Whether God makes exceptions is particularly significant when we consider the Christian dispensation, of course. It is undoubtedly true that the Epistles and the Gospels suggest that baptism is not only normative, but also essential. But Acts has several examples where baptism is either not mentioned as part of the salvation of a person or where a person was clearly saved without baptism.
The most obvious example is the apostles themselves. While all four of the Gospels record the baptism of Jesus, none record a baptism of the apostles. Indeed, they couldn’t have been baptized into Jesus until after his death, burial, and resurrection (consider Rom 6, for example), and yet the Gospels and Acts make no reference at all to their being baptized.
A fair reading of Acts 2 must lead to the conclusion that the apostles received the Holy Spirit at Pentecost and yet they weren’t baptized other than by the Spirit. We know from John 3:22-26 and 4:1-2 that Jesus, through his disciples, baptized early in his ministry.
It has been argued that Jesus was baptizing in his own name so that Jesus’ baptisms were equivalent to Christian baptism. However, we know from Mark that Jesus concealed his nature as Son of God during the first part of his ministry. Mark 1:43; 3:12; 5:43; 7:36; 8:30; 9:9. It seems very unlikely that Jesus would have baptized into his own name at a time, early in his ministry, when He was not yet ready to reveal his divinity.
It has been argued that the apostles were baptized at this time. And yet the Bible just doesn’t say that. Given the extensive and repeated references in Acts to Paul’s baptism, why wouldn’t Luke (who also wrote Acts), at least, have recorded the baptisms of the other apostles — if they in fact had been baptized?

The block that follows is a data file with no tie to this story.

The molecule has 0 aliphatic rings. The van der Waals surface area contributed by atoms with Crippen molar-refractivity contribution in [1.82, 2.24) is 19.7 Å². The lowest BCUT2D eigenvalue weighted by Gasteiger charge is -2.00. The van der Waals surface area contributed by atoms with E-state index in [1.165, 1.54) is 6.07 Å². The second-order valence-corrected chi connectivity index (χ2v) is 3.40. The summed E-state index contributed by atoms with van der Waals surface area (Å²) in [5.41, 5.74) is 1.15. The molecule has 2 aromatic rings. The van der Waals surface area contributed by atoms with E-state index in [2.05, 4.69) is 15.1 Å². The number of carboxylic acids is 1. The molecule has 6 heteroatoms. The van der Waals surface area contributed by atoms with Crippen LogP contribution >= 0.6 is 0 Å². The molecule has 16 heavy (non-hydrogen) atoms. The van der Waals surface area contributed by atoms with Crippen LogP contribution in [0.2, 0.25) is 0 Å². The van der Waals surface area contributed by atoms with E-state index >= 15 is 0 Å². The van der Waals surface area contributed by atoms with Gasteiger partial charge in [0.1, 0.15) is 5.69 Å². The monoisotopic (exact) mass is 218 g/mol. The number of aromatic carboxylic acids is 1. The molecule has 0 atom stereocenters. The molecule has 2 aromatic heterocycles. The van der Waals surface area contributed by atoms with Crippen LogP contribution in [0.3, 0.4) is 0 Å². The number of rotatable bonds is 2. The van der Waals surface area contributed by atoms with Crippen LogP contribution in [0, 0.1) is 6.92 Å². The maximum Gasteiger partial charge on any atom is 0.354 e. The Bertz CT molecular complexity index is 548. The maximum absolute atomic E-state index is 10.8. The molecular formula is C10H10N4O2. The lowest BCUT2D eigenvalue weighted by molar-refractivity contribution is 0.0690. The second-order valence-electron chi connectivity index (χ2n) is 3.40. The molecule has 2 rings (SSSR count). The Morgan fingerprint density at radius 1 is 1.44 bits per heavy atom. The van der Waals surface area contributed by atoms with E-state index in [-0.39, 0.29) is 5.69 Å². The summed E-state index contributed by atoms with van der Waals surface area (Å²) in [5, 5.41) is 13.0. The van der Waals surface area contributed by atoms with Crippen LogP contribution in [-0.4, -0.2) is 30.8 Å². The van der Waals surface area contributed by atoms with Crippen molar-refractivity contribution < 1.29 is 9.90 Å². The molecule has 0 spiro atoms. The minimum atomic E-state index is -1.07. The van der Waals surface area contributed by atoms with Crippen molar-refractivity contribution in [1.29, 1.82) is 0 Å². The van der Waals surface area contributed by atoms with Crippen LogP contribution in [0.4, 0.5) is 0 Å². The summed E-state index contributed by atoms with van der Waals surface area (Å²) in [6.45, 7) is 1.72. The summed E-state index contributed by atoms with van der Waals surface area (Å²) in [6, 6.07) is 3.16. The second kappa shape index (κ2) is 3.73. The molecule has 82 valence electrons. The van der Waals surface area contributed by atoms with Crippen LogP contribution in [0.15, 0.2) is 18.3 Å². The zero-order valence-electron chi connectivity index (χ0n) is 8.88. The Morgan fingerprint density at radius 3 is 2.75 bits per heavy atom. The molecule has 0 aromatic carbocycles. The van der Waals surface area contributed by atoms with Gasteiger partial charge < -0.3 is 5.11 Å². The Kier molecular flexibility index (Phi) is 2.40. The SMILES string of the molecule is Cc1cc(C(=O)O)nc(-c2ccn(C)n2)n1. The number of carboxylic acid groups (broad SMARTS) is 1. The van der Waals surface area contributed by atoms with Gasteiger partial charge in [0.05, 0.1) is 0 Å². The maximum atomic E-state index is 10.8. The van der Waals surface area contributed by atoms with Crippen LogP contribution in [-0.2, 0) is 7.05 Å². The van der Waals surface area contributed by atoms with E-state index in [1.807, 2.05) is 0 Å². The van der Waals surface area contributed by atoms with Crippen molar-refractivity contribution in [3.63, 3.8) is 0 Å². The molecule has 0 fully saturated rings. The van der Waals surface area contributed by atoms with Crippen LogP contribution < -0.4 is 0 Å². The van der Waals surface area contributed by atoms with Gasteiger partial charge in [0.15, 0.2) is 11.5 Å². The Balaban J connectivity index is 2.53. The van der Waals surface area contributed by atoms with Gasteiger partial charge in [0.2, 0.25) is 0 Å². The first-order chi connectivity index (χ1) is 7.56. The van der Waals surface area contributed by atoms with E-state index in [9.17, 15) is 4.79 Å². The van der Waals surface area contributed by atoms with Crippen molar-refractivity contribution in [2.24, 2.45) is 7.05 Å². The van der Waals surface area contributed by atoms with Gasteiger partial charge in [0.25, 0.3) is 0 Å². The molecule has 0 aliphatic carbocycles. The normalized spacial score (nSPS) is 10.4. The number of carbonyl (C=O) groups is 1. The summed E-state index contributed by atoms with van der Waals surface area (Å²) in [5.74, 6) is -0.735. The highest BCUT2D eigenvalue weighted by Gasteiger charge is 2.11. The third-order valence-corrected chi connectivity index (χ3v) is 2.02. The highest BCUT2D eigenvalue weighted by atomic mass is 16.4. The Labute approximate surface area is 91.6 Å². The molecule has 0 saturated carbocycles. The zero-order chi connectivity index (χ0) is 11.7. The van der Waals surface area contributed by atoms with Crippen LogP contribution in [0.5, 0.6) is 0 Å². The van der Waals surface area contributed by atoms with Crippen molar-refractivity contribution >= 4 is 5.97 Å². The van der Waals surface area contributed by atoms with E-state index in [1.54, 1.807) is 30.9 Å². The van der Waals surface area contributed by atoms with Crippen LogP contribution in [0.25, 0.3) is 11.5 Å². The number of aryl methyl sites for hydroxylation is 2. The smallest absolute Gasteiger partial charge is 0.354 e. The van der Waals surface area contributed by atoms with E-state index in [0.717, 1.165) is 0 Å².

Some have objected to this interpretation, arguing that the apostles were baptized with the 3,000 baptized on Pentecost, and yet Acts 2:40-42 contradicts any such interpretation:
With many other words he warned them; and he pleaded with them, “Save yourselves from this corrupt generation.” Those who accepted his message were baptized, and about three thousand were added to their number that day. They devoted themselves to the apostles’ teaching and to the fellowship, to the breaking of bread and to prayer.
Notice that the people baptized were “those who accepted his message.” Because the apostles had already accepted the message, they could not be included among “those.” This conclusion is verified by the next sentence, which declares that “they” devoted themselves to the apostles’ teaching. “They” refers to “those who accepted his message” and clearly cannot be the apostles themselves. And those who were baptized were “added to their number” — plainly indicating that the apostles were already saved.
It has sometimes been argued that John had baptized the apostles and that this baptism was somehow converted into Christian baptism at Pentecost, but there is simply no evidence of this in the Bible. There is evidence that some of the apostles were disciples of John, but this hardly proves that they all were.
And there is no evidence that John’s baptism was considered effective after Pentecost—indeed, all those present at Pentecost — other than the apostles — were baptized in response to Peter’s sermon. It is unlikely that none of the 3,000 had accepted John’s baptism. And the Acts 19 account of Paul re-baptizing the converts who had only received John’s baptism certainly seems to flatly contradict this theory.